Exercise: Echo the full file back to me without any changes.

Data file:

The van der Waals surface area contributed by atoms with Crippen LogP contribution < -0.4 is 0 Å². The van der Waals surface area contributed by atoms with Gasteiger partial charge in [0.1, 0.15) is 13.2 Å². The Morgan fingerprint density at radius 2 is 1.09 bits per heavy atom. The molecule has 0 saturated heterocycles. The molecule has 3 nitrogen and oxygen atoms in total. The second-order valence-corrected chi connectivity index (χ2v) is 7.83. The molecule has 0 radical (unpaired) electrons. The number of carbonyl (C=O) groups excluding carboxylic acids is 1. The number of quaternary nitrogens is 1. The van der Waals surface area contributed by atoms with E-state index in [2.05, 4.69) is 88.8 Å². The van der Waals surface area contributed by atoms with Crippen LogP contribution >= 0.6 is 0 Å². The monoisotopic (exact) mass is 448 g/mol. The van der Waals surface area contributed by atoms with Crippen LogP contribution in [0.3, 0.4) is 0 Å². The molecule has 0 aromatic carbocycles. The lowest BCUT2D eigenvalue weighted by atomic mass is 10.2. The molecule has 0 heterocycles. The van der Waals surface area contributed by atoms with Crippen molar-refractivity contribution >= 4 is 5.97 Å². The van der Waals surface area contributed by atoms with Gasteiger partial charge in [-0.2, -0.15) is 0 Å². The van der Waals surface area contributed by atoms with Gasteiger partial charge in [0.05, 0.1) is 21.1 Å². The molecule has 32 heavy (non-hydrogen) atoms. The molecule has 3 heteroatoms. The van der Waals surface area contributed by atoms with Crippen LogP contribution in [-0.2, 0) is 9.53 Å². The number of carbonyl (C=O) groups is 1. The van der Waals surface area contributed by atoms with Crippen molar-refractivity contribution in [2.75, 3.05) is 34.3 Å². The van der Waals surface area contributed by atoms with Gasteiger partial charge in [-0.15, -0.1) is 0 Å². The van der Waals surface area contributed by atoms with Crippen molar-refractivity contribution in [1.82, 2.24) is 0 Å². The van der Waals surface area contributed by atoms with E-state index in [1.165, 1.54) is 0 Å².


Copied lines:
The van der Waals surface area contributed by atoms with Crippen LogP contribution < -0.4 is 0 Å². The van der Waals surface area contributed by atoms with Gasteiger partial charge in [0.1, 0.15) is 13.2 Å². The Morgan fingerprint density at radius 2 is 1.09 bits per heavy atom. The molecule has 0 saturated heterocycles. The molecule has 3 nitrogen and oxygen atoms in total. The second-order valence-corrected chi connectivity index (χ2v) is 7.83. The molecule has 0 radical (unpaired) electrons. The number of carbonyl (C=O) groups excluding carboxylic acids is 1. The number of quaternary nitrogens is 1. The van der Waals surface area contributed by atoms with E-state index in [2.05, 4.69) is 88.8 Å². The van der Waals surface area contributed by atoms with Crippen LogP contribution >= 0.6 is 0 Å². The monoisotopic (exact) mass is 448 g/mol. The van der Waals surface area contributed by atoms with Crippen LogP contribution in [0.3, 0.4) is 0 Å². The molecule has 0 aromatic carbocycles. The lowest BCUT2D eigenvalue weighted by atomic mass is 10.2. The molecule has 0 heterocycles. The van der Waals surface area contributed by atoms with Crippen molar-refractivity contribution >= 4 is 5.97 Å². The van der Waals surface area contributed by atoms with Gasteiger partial charge in [-0.2, -0.15) is 0 Å². The van der Waals surface area contributed by atoms with Gasteiger partial charge in [0.05, 0.1) is 21.1 Å². The molecule has 32 heavy (non-hydrogen) atoms. The molecule has 3 heteroatoms. The van der Waals surface area contributed by atoms with Crippen LogP contribution in [-0.2, 0) is 9.53 Å². The number of carbonyl (C=O) groups is 1. The van der Waals surface area contributed by atoms with Crippen molar-refractivity contribution in [2.75, 3.05) is 34.3 Å². The van der Waals surface area contributed by atoms with Gasteiger partial charge in [-0.15, -0.1) is 0 Å². The van der Waals surface area contributed by atoms with Crippen molar-refractivity contribution in [1.82, 2.24) is 0 Å². The van der Waals surface area contributed by atoms with E-state index in [1.165, 1.54) is 0 Å².